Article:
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Home > Library > Annotated Journal Abstracts > 2014 Q3: Suicide

Annotated Abstracts of Journal Articles
2014, 3rd Quarter


Annotation by Kemuel Philbrick, MD, FAPM
September 2014

PUBLICATION #1 — Suicide
Social integration and suicide mortality among men: 24-year cohort study of U.S. health professionals

Tsai AC, Lucas M, Sania A, Kim D, Kawachi I
Ann Intern Med 2014 Jul 15; 161(2):85-95

ANNOTATION (Kemuel Philbrick)

The Finding: Social integration (assessed via marital status, social network size, frequency of contact, religious participation, and participation in other social groups) was associated with a greater than two-fold reduction in risk of completed suicide in a prospective study of nearly 35,000 men aged 40-75 years. Marital status, social network size, and religious service attendance demonstrated the strongest protective benefit. The 24-year longitudinal follow-up also permitted the observation that a deteriorating trajectory of social integration was less protective than a stable or increasing trajectory.

Strengths and Weaknesses: The large size and extended duration of this study, coupled with the exclusion of competing mortality risks as a possible confounding factor, give this careful analysis particular merit. Unfortunately, data on depression among participants was not available for the first 14 years of the study, but information on antidepressant use was accessible and adjustment for this did not change the study conclusions. Whether the findings are generalizable to women, or men from a broader socioeconomic experience, or to younger men and women, is an open question.

Relevance: The consultation psychiatrist often evaluates individuals without prior psychiatric history who have aroused concern for risk of suicidality. This study lends an additional lens through which to view the broader context of the person’s life and inform the assessment of future suicide risk.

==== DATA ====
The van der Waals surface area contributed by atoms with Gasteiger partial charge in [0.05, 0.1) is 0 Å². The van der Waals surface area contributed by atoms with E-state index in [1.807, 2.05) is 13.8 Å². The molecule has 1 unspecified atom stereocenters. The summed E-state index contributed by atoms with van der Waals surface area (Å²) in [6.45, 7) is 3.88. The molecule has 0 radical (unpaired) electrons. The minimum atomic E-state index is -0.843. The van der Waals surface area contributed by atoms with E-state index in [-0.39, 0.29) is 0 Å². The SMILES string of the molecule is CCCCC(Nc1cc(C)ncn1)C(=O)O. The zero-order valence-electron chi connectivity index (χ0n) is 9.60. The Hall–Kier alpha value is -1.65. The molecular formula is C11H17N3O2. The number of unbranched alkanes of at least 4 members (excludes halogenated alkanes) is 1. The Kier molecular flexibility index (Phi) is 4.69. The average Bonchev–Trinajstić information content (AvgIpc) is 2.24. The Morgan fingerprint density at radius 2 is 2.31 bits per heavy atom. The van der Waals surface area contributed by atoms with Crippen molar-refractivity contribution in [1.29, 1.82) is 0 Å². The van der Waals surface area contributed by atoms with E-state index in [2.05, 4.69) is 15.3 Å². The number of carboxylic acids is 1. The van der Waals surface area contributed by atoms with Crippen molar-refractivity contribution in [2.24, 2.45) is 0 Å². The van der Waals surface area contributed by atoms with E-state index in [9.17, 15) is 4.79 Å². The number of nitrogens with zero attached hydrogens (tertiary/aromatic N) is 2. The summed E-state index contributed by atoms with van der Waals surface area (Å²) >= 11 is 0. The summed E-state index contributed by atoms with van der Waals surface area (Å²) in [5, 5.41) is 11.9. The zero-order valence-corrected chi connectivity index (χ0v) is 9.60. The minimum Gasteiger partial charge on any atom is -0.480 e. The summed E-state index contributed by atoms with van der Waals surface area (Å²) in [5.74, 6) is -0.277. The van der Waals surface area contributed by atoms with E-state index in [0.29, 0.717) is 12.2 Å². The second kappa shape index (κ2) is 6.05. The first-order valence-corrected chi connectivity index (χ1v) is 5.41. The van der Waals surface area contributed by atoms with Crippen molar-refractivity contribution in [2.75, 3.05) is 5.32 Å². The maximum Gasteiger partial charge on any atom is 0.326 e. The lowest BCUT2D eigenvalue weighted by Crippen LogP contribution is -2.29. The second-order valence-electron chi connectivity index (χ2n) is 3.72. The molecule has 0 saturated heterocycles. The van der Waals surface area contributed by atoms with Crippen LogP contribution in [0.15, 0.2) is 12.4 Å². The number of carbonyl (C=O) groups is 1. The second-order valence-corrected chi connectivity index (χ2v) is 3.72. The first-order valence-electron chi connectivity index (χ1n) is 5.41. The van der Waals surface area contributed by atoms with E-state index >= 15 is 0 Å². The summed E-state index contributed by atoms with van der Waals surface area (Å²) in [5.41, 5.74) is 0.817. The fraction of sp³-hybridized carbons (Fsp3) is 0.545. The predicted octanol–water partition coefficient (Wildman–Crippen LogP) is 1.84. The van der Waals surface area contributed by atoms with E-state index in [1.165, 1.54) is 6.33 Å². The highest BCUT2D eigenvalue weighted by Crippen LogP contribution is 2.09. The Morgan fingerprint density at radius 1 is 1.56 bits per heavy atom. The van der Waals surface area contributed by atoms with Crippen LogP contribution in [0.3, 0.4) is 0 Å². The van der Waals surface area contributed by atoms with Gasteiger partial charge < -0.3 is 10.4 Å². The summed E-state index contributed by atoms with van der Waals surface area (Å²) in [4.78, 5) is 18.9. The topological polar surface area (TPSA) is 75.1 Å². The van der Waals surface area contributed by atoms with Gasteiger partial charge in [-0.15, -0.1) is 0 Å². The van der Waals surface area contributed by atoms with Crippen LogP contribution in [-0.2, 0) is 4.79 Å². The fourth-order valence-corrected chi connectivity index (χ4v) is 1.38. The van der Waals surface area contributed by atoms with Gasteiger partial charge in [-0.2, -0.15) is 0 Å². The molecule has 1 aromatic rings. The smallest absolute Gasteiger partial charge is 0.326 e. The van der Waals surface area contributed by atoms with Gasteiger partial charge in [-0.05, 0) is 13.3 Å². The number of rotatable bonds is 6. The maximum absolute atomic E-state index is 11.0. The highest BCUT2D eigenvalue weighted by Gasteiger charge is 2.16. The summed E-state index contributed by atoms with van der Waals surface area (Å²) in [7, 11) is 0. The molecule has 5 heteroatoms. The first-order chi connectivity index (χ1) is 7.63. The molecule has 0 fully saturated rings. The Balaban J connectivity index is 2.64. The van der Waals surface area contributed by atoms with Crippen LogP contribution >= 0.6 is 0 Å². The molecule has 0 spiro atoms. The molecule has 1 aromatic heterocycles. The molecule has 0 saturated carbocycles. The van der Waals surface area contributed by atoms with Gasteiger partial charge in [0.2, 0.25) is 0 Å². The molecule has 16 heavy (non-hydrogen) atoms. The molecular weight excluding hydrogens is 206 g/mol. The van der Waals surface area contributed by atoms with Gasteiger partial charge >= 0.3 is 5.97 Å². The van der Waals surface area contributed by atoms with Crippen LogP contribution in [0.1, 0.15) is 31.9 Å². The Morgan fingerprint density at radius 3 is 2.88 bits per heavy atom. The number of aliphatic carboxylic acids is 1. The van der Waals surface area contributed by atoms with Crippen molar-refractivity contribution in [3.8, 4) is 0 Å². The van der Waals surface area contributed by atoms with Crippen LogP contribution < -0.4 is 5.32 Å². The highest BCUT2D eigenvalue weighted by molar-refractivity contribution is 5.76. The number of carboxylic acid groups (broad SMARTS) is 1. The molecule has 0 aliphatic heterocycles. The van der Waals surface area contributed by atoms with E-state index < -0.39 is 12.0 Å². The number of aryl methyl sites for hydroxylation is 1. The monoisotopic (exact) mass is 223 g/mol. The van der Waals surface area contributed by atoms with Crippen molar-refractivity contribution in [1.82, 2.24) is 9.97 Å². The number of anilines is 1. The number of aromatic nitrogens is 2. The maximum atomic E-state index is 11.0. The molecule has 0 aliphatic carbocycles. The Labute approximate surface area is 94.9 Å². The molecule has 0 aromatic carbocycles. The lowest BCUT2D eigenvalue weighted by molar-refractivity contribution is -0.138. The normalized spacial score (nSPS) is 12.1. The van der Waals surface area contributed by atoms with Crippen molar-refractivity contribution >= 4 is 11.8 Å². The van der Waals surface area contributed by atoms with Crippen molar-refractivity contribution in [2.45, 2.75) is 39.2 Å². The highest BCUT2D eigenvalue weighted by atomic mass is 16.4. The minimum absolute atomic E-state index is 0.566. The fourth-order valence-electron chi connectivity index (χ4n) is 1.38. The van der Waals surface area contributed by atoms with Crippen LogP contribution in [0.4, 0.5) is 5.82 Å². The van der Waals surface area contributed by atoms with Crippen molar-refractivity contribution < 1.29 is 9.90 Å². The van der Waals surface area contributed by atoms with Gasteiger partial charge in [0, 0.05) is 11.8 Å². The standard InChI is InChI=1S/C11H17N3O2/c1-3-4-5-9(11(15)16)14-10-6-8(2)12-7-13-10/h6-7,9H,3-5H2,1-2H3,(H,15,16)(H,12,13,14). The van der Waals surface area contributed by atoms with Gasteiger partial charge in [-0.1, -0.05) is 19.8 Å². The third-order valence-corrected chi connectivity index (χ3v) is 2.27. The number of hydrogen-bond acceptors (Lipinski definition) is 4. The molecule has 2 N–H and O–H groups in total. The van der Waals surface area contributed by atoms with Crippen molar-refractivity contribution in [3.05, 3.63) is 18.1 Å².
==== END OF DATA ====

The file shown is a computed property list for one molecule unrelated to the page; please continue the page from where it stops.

Background: Suicide is a major public health problem. Current thinking about suicide emphasizes the study of psychiatric, psychological, or biological determinants. Previous work in this area has largely relied on surrogate outcomes or samples enriched for psychiatric morbidity.

Objective: To evaluate the relationship between social integration and suicide mortality.

Design: Prospective cohort study initiated in 1988.

Setting: United States.

Participants: 34,901 men aged 40 to 75 years.

Measurements: Social integration was measured with a 7-item index that included marital status, social network size, frequency of contact, religious participation, and participation in other social groups. Vital status of study participants was ascertained through 1 February 2012. The primary outcome of interest was suicide mortality, defined as deaths classified with codes E950 to E959 from the International Classification of Diseases, Ninth Revision.

Results: Over 708,945 person-years of follow-up, there were 147 suicides. The incidence of suicide decreased with increasing social integration. In a multivariable Cox proportional hazards regression model, the relative hazard of suicide was lowest among participants in the highest (adjusted hazard ratio [AHR], 0.41 [95% CI, 0.24 to 0.69]) and second-highest (AHR, 0.52 [CI, 0.30 to 0.91]) categories of social integration. Three components (marital status, social network size, and religious service attendance) showed the strongest protective associations. Social integration was also inversely associated with all-cause and cardiovascular-related mortality, but accounting for competing causes of death did not substantively alter the findings.

Limitations: The study lacked information on participants' mental well-being. Some suicides could have been misclassified as accidental deaths.

Conclusion: Men who were socially well-integrated had a more than 2-fold reduced risk for suicide over 24 years of follow-up.


Comment on this article:
Knox K: Approaching suicide asa public health issue
Ann Intern Med 2014 Jul 15; 161(2):151-2

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